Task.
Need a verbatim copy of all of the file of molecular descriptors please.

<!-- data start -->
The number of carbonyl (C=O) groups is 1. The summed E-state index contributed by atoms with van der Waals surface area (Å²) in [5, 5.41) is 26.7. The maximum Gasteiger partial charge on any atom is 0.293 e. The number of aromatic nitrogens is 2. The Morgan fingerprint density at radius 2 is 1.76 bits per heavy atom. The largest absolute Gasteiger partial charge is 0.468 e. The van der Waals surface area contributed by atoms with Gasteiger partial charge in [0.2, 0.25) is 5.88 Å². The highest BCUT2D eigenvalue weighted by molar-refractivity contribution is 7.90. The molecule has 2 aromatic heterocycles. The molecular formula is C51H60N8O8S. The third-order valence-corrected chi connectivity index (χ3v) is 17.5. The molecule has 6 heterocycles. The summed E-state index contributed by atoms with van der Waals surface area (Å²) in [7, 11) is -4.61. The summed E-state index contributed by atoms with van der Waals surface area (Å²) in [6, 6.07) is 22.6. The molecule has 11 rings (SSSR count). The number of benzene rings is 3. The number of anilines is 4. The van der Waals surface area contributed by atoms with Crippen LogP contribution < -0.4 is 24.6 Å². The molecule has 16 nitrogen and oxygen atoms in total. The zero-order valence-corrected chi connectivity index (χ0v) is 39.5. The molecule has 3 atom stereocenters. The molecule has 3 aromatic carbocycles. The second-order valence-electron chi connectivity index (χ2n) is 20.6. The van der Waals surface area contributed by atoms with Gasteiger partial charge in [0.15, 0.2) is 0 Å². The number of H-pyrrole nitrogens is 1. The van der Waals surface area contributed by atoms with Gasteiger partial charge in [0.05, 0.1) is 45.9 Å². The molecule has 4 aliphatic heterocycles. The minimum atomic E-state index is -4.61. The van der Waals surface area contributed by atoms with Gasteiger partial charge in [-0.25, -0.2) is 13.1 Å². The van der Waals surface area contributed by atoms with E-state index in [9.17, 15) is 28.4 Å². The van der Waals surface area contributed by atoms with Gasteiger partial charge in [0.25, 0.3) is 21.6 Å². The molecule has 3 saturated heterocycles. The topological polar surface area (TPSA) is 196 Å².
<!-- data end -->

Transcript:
The number of carbonyl (C=O) groups is 1. The summed E-state index contributed by atoms with van der Waals surface area (Å²) in [5, 5.41) is 26.7. The maximum Gasteiger partial charge on any atom is 0.293 e. The number of aromatic nitrogens is 2. The Morgan fingerprint density at radius 2 is 1.76 bits per heavy atom. The largest absolute Gasteiger partial charge is 0.468 e. The van der Waals surface area contributed by atoms with Gasteiger partial charge in [0.2, 0.25) is 5.88 Å². The highest BCUT2D eigenvalue weighted by molar-refractivity contribution is 7.90. The molecule has 2 aromatic heterocycles. The molecular formula is C51H60N8O8S. The third-order valence-corrected chi connectivity index (χ3v) is 17.5. The molecule has 6 heterocycles. The summed E-state index contributed by atoms with van der Waals surface area (Å²) in [7, 11) is -4.61. The summed E-state index contributed by atoms with van der Waals surface area (Å²) in [6, 6.07) is 22.6. The molecule has 11 rings (SSSR count). The number of benzene rings is 3. The number of anilines is 4. The van der Waals surface area contributed by atoms with Crippen LogP contribution < -0.4 is 24.6 Å². The molecule has 16 nitrogen and oxygen atoms in total. The zero-order valence-corrected chi connectivity index (χ0v) is 39.5. The molecule has 3 atom stereocenters. The molecule has 3 aromatic carbocycles. The second-order valence-electron chi connectivity index (χ2n) is 20.6. The van der Waals surface area contributed by atoms with Gasteiger partial charge in [0.15, 0.2) is 0 Å². The number of H-pyrrole nitrogens is 1. The van der Waals surface area contributed by atoms with Gasteiger partial charge in [0.05, 0.1) is 45.9 Å². The molecule has 4 aliphatic heterocycles. The minimum atomic E-state index is -4.61. The van der Waals surface area contributed by atoms with Gasteiger partial charge in [-0.25, -0.2) is 13.1 Å². The van der Waals surface area contributed by atoms with E-state index in [9.17, 15) is 28.4 Å². The van der Waals surface area contributed by atoms with Gasteiger partial charge in [0.25, 0.3) is 21.6 Å². The molecule has 3 saturated heterocycles. The topological polar surface area (TPSA) is 196 Å².